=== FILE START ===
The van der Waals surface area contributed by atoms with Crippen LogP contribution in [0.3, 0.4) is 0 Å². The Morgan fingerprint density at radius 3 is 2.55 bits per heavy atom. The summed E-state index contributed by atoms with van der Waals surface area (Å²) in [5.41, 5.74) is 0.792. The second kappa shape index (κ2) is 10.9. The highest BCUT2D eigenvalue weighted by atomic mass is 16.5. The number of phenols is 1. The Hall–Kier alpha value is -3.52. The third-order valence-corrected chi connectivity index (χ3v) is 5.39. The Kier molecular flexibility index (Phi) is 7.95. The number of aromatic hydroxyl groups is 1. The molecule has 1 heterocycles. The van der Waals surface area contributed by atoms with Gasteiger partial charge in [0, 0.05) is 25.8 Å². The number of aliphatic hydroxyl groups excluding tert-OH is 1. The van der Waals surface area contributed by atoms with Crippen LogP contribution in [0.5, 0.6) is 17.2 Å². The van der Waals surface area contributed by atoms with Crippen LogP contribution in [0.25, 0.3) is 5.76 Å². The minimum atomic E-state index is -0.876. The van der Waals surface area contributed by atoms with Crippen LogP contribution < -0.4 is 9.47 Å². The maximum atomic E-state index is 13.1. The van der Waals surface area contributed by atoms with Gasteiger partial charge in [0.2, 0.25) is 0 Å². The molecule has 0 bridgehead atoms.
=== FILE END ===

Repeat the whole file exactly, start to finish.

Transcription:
The van der Waals surface area contributed by atoms with Crippen LogP contribution in [0.3, 0.4) is 0 Å². The Morgan fingerprint density at radius 3 is 2.55 bits per heavy atom. The summed E-state index contributed by atoms with van der Waals surface area (Å²) in [5.41, 5.74) is 0.792. The second kappa shape index (κ2) is 10.9. The highest BCUT2D eigenvalue weighted by atomic mass is 16.5. The number of phenols is 1. The Hall–Kier alpha value is -3.52. The third-order valence-corrected chi connectivity index (χ3v) is 5.39. The Kier molecular flexibility index (Phi) is 7.95. The number of aromatic hydroxyl groups is 1. The molecule has 1 heterocycles. The van der Waals surface area contributed by atoms with Gasteiger partial charge in [0, 0.05) is 25.8 Å². The number of aliphatic hydroxyl groups excluding tert-OH is 1. The van der Waals surface area contributed by atoms with Crippen LogP contribution in [0.5, 0.6) is 17.2 Å². The van der Waals surface area contributed by atoms with Crippen LogP contribution in [0.25, 0.3) is 5.76 Å². The minimum atomic E-state index is -0.876. The van der Waals surface area contributed by atoms with Crippen LogP contribution < -0.4 is 9.47 Å². The maximum atomic E-state index is 13.1. The van der Waals surface area contributed by atoms with Gasteiger partial charge in [0.2, 0.25) is 0 Å². The molecule has 0 bridgehead atoms.